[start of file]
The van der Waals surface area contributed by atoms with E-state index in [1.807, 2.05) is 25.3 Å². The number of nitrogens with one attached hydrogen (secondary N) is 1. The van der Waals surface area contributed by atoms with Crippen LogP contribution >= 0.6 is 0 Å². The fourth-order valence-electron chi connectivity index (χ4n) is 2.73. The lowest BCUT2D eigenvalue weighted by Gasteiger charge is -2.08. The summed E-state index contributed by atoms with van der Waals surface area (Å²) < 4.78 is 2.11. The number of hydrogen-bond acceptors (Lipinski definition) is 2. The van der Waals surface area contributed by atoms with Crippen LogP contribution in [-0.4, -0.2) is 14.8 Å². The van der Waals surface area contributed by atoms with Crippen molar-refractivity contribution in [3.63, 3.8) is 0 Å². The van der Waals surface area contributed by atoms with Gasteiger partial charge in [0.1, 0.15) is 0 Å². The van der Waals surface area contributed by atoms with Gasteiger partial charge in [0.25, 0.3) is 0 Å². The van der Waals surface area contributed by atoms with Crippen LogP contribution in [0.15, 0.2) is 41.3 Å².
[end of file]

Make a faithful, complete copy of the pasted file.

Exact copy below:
The van der Waals surface area contributed by atoms with E-state index in [1.807, 2.05) is 25.3 Å². The number of nitrogens with one attached hydrogen (secondary N) is 1. The van der Waals surface area contributed by atoms with Crippen LogP contribution >= 0.6 is 0 Å². The fourth-order valence-electron chi connectivity index (χ4n) is 2.73. The lowest BCUT2D eigenvalue weighted by Gasteiger charge is -2.08. The summed E-state index contributed by atoms with van der Waals surface area (Å²) < 4.78 is 2.11. The number of hydrogen-bond acceptors (Lipinski definition) is 2. The van der Waals surface area contributed by atoms with Crippen LogP contribution in [-0.4, -0.2) is 14.8 Å². The van der Waals surface area contributed by atoms with Crippen molar-refractivity contribution in [3.63, 3.8) is 0 Å². The van der Waals surface area contributed by atoms with Gasteiger partial charge in [0.1, 0.15) is 0 Å². The van der Waals surface area contributed by atoms with Gasteiger partial charge in [0.25, 0.3) is 0 Å². The van der Waals surface area contributed by atoms with Crippen LogP contribution in [0.15, 0.2) is 41.3 Å².